Procedural safeguards and due process
rights 1: Right to a speedy review of lawfulness of detention
46. The safeguards for individual detainees centre
on the availability of an effective right of appeal to SIAC, and
the effectiveness of the six-monthly review of detention by SIAC.
In order to make use of the right to appeal, a detainee must have
timely access to effective legal assistance. The procedures in
SIAC, and, on appeal, the Court of Appeal and House of Lords,
must be such as to allow the detainee to present his or her case
as effectively as possible, and to secure a fair hearing. So far,
there has been no substantive hearing by SIAC. The first group
of appeals against certification and detention, to which reference
has already been made, began with a hearing to decide whether
the derogation order was lawful and whether section 21 of the
ATCS Act discriminated unlawfully on the ground of nationality.
These matters were dealt with as preliminary issues. The decision
of SIAC was followed by an appeal, and, as noted above, there
is now understood to be a pending petition for leave to appeal
to the House of Lords. SIAC has decided not to hold substantive
hearings on the justification for the certification in individual
cases until the preliminary issue has been finally settled.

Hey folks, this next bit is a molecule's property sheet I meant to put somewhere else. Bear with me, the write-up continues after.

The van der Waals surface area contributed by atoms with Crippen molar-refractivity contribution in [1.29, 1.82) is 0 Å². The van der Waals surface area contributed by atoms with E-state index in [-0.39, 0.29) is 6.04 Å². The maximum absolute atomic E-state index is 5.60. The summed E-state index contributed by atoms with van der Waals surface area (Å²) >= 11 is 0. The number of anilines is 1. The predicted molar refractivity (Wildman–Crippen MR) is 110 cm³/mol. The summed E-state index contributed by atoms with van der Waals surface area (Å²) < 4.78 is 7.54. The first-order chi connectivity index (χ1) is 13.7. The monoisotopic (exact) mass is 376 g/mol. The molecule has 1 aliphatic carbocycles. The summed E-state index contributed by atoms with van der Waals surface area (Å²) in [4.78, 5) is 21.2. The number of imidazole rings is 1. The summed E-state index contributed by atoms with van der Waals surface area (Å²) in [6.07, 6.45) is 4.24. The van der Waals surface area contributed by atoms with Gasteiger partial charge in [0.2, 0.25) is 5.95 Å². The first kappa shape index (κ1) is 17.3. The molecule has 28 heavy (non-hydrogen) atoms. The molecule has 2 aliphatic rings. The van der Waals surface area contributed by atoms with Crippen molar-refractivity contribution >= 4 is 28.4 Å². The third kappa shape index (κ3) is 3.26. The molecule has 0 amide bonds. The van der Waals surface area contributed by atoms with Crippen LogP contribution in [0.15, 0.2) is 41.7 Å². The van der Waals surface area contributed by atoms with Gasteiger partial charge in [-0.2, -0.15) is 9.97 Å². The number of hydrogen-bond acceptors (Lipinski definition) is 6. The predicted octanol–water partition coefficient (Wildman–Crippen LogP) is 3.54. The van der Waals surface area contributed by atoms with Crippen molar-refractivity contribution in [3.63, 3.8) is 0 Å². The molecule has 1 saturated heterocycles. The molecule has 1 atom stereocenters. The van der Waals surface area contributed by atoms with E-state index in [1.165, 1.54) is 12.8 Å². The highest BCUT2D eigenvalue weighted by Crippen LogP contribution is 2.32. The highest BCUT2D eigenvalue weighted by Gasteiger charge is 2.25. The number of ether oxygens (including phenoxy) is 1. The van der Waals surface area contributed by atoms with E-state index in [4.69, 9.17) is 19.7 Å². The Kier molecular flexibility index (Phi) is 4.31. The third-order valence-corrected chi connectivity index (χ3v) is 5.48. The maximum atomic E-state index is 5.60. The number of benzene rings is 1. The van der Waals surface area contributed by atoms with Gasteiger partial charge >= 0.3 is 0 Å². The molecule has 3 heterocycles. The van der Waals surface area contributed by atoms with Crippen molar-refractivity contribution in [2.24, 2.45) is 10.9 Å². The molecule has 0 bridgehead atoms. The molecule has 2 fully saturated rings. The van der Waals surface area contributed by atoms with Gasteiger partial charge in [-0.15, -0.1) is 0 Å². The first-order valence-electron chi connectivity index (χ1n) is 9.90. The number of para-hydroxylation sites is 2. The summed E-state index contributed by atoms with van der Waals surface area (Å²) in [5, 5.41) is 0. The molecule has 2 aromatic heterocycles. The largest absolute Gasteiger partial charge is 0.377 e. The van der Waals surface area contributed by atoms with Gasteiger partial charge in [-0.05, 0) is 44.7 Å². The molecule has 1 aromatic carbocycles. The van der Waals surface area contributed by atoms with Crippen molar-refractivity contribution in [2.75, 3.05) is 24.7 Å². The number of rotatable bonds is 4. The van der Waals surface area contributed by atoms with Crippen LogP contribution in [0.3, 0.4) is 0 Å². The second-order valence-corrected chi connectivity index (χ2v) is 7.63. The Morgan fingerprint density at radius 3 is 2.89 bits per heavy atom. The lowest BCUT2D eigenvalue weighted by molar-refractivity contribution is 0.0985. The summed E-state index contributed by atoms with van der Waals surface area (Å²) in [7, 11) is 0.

47. As a result, some detainees have already been
in detention for fourteen months without having been able to obtain
a decision about the legality of their detention from an independent
and impartial tribunal after a fair adversarial hearing. Lord
Carlile has noted that it would be very hard to justify delaying
the commencement of substantive hearings until after the conclusion
of any litigation in Strasbourg that might follow a decision of
the House of Lords.
We agree. We consider that there is a significant danger that
delaying substantive hearings amounts to a violation of ECHR Article
5.4, which provides, 'Everyone who is deprived of his liberty
by arrest or detention shall be entitled to take proceedings by
which the lawfulness of his detention shall be decided speedily
by a court and his release ordered if the detention is not lawful.'
Admittedly the review procedure is available, but (as Lord Carlile
points out) the remedies
available after a review are less satisfactory than those following
a successful appeal. In particular, on a review SIAC has no power
beyond cancelling the certificate if it considers that there are
no reasonable grounds for the Secretary of State's belief that
the detainee's presence is a risk to national security, or his
suspicion that the person is an international terrorist.
By contrast, on an appeal SIAC may also cancel the certificate
if it considers that for some other reason the certificate should
not have been issued.
48. The failure of SIAC so far to conduct any
substantive hearings on appeals seriously weakens the effectiveness
of the appeals as a safeguard for Convention rights against arbitrary
use of the detention power. This might well be regarded as a reason
for refusing to continue the operation of the detention power.
Although each House will no doubt wish to balance that consideration
against other countervailing considerations, it is a relevant
factor to which we attach considerable importance, and we accordingly
draw it to the attention of each House.
33 Lord Carlile's ATCS Act review, pp. 9-10, para.
ibid., p. 16, para. 4.14 Back
ATCS Act 2001, s. 26(5) Back
ATCS Act 2001, s. 25(2) Back